Article

Coping with marital transitions

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Abstract

Almost half the children born in the last decade will experience the divorce of their parents, and many of these children will also go through the changes associated with their custodial parent's remarriage. Most children initially experience their parents' marital rearrangements as stressful; however, children's responses to their parents' marital transitions are diverse and are likely to vary with the age of the child and to change over time as family members adjust to their new circumstances. This longitudinal study examined family relationships and adolescents' adjustment during the transition to remarriage. Three groups of families were studied: stepfamilies with a divorced custodial mother who was in the first months of a remarriage; families with a divorced custodial mother who had not remarried; and nondivorced families. Families were assessed three times during a 26-month period, and there were approximately equal numbers of early adolescent male and female target children in each family type. Family relationships and children's adjustment were assessed using interview measures obtained from multiple perspectives and from observational measures of family interactions in the home. This Monograph examined differences between the three family groups in children's adjustment, marital relationships, parentchild relationships, and sibling relationships as the children were moving through early adolescence and as stepfamilies were coping with a new remarriage. Authoritative child rearing was associated with positive adjustment in children in all family groups. Children in nondivorced families were more competent and exhibited fewer behavior problems than children in divorced or remarried families. Unlike the findings with younger children, few gender × family-type interactions were obtained, and no adjustment to the remarriage over the 26 months of the study was found in stepfather-stepchild relations or in the adjustment of stepchildren.

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... Extant literature highlights a number of plausible correlates of stepfamily functioning. Indeed, both clinical and empirical literatures emphasize the stepfamily-stabilizing role of distinct dyads within stepfamilies (Browning & Artelt, 2012;Ganong & Coleman, 2017;Jensen & Howard, 2015;Papernow, 2013Papernow, , 2018, particularly stepcouple and stepparent-child relationships (Bray & Kelly, 1998;Hetherington & Clingempeel, 1992). In addition to being interdependent , the quality of stepcouple relationships and the quality of multstepparent-child relationships have distinct implications for the stability of the stepfamily system. ...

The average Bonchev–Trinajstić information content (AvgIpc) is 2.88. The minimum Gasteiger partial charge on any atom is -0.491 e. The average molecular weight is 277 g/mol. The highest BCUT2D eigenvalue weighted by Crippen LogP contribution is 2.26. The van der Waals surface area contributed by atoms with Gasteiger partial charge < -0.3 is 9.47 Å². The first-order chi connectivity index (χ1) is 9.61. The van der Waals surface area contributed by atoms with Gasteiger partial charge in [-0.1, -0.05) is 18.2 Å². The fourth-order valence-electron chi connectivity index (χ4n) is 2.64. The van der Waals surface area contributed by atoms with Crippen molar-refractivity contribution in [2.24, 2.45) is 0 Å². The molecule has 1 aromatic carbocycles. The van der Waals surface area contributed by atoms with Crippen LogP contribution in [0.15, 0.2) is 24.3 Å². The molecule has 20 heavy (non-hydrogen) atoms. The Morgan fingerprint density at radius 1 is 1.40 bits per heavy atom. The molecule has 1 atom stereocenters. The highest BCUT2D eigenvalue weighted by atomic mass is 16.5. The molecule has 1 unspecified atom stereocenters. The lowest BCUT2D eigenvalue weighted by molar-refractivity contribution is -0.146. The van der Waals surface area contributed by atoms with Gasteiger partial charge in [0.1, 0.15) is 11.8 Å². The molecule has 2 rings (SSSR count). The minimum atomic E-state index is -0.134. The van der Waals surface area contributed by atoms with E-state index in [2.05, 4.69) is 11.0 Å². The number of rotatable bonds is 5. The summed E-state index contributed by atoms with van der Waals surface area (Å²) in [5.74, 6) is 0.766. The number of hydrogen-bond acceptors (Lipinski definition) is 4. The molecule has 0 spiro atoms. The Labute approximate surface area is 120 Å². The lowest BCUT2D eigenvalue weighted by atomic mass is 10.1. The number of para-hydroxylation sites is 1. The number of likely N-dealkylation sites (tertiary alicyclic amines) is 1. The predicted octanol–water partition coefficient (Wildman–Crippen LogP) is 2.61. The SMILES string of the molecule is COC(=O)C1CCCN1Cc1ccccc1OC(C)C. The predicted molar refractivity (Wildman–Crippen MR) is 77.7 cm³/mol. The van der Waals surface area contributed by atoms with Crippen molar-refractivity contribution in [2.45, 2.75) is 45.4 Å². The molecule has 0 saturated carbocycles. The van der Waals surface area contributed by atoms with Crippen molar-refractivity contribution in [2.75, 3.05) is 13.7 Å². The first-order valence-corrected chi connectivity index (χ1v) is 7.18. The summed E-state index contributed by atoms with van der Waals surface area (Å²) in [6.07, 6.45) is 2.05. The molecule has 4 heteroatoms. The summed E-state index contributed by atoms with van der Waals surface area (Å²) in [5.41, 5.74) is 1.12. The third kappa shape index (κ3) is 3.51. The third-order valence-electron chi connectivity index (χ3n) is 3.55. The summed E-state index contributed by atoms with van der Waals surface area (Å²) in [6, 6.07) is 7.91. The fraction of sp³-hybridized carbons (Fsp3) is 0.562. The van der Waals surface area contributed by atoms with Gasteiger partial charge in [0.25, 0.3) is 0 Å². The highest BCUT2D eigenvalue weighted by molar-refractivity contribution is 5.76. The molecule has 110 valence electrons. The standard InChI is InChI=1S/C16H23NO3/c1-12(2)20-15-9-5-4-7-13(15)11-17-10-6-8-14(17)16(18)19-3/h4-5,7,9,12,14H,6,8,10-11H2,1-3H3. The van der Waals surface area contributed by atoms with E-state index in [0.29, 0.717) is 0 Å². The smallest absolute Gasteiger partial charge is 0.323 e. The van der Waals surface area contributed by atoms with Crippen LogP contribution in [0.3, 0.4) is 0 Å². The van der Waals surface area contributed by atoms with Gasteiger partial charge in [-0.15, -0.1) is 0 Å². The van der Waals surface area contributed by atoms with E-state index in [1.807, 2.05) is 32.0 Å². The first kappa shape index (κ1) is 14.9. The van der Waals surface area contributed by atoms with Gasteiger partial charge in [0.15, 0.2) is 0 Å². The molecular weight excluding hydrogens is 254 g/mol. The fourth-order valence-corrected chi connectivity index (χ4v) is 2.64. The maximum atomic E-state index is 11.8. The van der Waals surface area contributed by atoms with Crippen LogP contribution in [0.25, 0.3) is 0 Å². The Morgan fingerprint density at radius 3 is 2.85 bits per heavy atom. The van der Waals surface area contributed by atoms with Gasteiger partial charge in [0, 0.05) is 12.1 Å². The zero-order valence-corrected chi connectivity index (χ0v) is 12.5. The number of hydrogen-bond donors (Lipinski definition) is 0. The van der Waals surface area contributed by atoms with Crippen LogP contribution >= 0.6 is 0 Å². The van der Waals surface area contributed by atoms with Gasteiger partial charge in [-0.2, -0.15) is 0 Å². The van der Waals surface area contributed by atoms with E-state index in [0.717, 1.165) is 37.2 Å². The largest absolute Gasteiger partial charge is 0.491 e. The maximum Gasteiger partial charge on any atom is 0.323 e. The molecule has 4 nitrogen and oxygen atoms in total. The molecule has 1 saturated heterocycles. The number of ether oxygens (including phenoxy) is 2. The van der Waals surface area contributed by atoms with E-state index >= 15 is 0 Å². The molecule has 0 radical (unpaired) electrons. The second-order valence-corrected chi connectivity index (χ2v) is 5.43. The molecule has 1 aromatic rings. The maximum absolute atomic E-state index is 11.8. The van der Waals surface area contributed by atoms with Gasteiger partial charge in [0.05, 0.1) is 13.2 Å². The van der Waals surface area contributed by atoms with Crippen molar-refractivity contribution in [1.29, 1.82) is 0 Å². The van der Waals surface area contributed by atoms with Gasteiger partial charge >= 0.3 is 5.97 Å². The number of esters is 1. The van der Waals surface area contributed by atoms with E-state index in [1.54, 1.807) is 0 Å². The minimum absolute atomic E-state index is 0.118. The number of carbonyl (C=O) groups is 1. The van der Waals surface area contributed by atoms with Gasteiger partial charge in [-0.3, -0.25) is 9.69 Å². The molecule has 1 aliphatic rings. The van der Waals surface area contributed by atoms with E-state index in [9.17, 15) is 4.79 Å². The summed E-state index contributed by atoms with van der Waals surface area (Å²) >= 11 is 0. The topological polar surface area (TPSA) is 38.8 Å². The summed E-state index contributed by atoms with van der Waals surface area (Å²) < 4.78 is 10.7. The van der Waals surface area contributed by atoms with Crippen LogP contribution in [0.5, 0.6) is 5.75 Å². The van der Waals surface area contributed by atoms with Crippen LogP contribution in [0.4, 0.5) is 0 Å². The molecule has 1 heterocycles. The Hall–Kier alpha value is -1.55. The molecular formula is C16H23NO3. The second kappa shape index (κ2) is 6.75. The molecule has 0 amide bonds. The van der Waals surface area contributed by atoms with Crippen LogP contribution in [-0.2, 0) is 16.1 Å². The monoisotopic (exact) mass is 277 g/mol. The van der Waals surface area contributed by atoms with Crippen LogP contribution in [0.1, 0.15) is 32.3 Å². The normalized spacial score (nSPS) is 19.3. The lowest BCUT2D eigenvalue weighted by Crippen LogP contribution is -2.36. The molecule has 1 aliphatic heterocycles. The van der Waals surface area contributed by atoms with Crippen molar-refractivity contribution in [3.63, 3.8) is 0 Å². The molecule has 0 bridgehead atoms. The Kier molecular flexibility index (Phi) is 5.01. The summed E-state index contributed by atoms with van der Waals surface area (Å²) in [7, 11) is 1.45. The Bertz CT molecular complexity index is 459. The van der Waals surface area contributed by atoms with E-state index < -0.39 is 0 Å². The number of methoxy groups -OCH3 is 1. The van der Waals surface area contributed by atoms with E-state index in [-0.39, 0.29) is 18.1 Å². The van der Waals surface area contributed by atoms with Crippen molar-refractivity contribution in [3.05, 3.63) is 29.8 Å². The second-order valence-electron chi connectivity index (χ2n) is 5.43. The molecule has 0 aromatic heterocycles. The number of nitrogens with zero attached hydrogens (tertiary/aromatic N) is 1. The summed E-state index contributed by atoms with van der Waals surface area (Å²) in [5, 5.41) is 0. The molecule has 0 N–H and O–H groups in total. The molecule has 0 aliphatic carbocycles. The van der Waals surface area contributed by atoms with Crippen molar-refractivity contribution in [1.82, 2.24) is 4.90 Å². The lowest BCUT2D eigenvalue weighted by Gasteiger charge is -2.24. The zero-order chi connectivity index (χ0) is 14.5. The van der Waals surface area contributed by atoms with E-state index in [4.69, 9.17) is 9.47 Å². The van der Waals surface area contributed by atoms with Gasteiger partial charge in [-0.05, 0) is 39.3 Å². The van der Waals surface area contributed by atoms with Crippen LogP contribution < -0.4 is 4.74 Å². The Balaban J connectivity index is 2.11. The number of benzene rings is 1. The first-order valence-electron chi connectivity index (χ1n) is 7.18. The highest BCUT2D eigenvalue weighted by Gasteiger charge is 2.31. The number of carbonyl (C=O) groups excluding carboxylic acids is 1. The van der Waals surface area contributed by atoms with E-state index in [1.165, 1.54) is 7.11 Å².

... In addition to being interdependent , the quality of stepcouple relationships and the quality of multstepparent-child relationships have distinct implications for the stability of the stepfamily system. For example, past research suggests stepfamily functioning is promoted when parents and stepparents argue infrequently and experience a high-quality relationship (Bray & Kelly, 1998;Hetherington & Clingempeel, 1992;. Moreover, parent and stepparent perceptions of marital quality and marital confidence have been linked positively to their perceptions of stepfamily functioning in the form of cohesion, expressiveness, and harmony (Ganong, Jensen, Sanner, Russell, Coleman, & Chapman, 2019). ...